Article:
Principle #3: A Dividend Payment Today is Good, A Dividend Guaranteed For the Next 10 Years is Better
Strong dividend growth is appreciated by all dividend investors, but one must remain cautious about the sustainability of the payment. By looking at how a company manages its dividend payout ratio over several years, it will be easy to see if the dividend will remain over time.
Once again, Telus shows greater stability in its dividend payout ratio. It is even more impressive considering how fast TU’s dividend payment grew.
Principle #4: The Foundation of Dividend Growth Stocks Lies in its Business Model
I’ve previously reviewed both companies’ business models. Let’s see how both businesses translate in term of revenues and earnings:
VZ shows a greater ability to increase its revenue but has a hard time generating bigger profits. TU revenues seems to stagnate over the past three years and it will be interesting to see how the company intend to keep growing in the future as earnings won’t continue to rise if revenues are not growing. Still, TU seems the more profitable.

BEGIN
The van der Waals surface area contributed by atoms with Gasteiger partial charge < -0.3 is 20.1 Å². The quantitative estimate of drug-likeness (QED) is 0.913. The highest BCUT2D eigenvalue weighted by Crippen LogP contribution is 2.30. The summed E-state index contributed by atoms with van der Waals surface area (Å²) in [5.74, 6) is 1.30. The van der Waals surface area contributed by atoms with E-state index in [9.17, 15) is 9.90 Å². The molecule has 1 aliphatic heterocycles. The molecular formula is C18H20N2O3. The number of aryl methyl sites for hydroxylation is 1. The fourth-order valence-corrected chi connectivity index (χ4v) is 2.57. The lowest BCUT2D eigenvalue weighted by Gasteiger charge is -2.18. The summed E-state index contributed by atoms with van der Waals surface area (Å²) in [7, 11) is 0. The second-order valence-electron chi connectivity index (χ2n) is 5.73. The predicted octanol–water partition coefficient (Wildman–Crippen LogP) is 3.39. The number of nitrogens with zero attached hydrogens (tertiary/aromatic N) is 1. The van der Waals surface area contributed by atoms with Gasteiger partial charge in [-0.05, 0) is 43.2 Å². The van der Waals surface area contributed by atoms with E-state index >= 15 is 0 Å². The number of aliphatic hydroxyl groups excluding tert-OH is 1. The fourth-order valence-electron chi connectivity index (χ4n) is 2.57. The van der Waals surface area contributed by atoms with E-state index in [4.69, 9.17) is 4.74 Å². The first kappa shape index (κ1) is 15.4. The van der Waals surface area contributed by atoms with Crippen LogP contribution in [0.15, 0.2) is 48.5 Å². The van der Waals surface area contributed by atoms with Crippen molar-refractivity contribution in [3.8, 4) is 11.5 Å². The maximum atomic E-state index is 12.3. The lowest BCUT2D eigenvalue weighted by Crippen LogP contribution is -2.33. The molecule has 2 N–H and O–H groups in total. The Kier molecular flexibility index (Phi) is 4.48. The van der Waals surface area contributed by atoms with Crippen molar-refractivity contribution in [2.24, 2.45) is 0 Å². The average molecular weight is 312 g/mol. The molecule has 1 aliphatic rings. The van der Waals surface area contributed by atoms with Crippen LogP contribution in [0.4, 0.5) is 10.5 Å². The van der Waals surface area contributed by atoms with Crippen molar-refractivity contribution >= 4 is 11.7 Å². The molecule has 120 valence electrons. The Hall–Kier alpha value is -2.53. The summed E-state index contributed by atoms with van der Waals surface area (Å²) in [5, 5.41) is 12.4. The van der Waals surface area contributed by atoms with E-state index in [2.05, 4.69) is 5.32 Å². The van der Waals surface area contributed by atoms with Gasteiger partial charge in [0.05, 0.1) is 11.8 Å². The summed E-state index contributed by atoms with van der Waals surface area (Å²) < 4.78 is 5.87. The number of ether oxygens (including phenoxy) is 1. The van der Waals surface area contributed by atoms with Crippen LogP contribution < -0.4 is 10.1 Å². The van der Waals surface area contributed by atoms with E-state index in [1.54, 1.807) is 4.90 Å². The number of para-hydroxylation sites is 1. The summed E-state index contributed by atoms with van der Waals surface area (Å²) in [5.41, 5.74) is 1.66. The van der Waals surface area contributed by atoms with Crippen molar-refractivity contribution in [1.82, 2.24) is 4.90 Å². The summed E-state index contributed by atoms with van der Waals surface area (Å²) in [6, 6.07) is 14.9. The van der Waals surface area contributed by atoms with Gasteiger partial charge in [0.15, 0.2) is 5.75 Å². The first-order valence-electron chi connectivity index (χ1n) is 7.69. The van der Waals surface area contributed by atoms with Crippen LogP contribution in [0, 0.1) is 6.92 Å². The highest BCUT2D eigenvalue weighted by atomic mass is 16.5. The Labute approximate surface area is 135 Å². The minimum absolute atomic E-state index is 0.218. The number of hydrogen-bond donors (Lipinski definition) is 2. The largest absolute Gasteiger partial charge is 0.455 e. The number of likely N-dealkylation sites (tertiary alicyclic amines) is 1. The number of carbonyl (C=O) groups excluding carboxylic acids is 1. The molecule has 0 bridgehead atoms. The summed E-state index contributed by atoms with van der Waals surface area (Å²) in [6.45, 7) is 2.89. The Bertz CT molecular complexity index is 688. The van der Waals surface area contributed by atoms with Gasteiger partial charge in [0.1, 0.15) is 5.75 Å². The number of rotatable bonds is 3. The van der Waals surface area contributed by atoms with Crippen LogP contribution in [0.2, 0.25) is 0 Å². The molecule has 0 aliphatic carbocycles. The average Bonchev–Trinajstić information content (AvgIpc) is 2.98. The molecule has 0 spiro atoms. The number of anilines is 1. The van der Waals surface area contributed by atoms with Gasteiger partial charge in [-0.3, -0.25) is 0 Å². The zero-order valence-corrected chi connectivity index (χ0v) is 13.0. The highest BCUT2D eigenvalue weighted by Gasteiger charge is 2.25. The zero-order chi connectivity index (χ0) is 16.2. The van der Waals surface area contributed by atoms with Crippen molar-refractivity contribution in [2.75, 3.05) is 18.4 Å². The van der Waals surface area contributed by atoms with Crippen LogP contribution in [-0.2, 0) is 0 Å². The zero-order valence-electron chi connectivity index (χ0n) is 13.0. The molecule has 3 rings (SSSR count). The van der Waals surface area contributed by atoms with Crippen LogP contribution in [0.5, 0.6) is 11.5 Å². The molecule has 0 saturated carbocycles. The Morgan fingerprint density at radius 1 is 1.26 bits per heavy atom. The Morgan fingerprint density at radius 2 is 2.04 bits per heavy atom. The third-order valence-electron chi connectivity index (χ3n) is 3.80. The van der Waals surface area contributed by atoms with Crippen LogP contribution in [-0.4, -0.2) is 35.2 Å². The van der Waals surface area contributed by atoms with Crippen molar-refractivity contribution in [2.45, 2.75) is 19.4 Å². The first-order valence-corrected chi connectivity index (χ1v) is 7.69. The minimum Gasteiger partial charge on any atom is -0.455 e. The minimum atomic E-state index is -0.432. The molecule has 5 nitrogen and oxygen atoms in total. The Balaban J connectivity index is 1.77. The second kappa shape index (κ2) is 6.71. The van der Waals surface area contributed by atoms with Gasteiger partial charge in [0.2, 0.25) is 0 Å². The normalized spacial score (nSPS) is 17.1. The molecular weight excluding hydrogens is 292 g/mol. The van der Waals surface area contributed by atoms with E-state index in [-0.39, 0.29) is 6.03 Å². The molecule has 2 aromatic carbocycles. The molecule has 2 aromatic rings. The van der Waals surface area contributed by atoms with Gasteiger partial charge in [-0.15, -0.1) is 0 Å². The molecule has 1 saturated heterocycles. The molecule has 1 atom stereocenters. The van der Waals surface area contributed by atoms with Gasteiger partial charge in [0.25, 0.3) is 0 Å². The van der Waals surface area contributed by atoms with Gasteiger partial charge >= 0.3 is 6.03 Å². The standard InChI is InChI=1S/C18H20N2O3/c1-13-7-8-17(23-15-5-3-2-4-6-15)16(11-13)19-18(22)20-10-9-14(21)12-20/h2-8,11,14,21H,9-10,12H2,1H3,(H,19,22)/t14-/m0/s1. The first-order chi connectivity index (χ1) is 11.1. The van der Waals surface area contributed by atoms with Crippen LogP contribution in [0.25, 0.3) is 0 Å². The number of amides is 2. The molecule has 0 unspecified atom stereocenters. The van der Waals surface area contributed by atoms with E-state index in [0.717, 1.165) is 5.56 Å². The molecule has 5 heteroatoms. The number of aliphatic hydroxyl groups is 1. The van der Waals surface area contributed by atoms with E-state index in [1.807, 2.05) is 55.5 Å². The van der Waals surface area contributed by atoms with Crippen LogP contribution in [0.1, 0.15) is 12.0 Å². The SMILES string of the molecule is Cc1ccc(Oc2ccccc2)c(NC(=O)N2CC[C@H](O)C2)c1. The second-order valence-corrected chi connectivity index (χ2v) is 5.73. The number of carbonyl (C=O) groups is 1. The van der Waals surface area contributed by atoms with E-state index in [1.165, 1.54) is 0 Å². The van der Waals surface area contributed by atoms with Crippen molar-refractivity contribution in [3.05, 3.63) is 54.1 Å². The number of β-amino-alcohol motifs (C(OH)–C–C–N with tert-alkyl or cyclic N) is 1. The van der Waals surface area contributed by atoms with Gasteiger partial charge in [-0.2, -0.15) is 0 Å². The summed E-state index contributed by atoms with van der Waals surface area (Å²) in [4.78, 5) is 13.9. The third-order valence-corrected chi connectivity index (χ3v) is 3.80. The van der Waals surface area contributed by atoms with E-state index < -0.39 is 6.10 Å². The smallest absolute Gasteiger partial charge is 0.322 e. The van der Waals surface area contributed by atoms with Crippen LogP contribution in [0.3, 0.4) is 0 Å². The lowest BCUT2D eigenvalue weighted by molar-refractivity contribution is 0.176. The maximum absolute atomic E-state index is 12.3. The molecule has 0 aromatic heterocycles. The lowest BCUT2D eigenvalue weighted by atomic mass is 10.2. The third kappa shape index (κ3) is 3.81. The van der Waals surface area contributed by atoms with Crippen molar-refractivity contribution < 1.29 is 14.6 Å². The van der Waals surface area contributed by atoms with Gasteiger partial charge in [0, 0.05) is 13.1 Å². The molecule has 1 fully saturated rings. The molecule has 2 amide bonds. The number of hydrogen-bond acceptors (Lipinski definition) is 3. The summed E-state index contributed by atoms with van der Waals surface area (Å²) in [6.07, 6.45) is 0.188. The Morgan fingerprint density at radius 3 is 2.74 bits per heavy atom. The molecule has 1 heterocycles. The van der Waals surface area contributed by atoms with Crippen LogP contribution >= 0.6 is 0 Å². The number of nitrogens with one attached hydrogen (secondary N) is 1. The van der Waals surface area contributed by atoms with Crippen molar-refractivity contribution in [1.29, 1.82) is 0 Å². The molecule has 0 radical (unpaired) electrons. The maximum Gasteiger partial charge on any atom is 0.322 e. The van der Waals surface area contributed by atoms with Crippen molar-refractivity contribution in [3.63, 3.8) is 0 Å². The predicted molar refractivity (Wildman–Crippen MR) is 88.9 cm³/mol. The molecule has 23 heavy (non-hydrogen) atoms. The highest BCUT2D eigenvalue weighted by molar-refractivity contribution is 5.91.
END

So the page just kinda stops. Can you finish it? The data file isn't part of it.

So far, it seems to be that Telus is more appealing than Verizon. However, it doesn’t necessarily mean it’s the right time to buy either stock. This is why we will take a look at how both companies are valued. I will use two techniques to determine the correct valuation. The first one will take a look at the 10 year history PE ratio to see how the market sees both companies and the second technique is the dividend discount model (DDM) to look at the company as a dividend machine. DDM calculations are done with a two stages dividend growth spreadsheet provided in the Dividend Monk Toolkit.
After looking at both valuations, Telus doesn’t only show the strongest dividend growth profile, but also the best valuation. TU shares seem to trade on a relatively low PE ratio considering the current market and shows a 10% discount using the Dividend Discount Model. On the opposite hand, VZ shows a hectic PE ratio history doubled with a $10 premium when compared with the DDM valuation. I guess that if the VZ move to buy AOL leads them into another league, earnings will follow and the stock might fly higher. At the moment, I still prefer Telus for more stability even if the cloud of more competition is hanging over its head. Penetrating the Canadian market is a quest by itself and not many foreign companies are willing to do so. It’s also a plus if you buy TU with USD since the Canadian dollar is quite weak recently!
Disclaimer: I hold shares of Telus (T.TO / TU).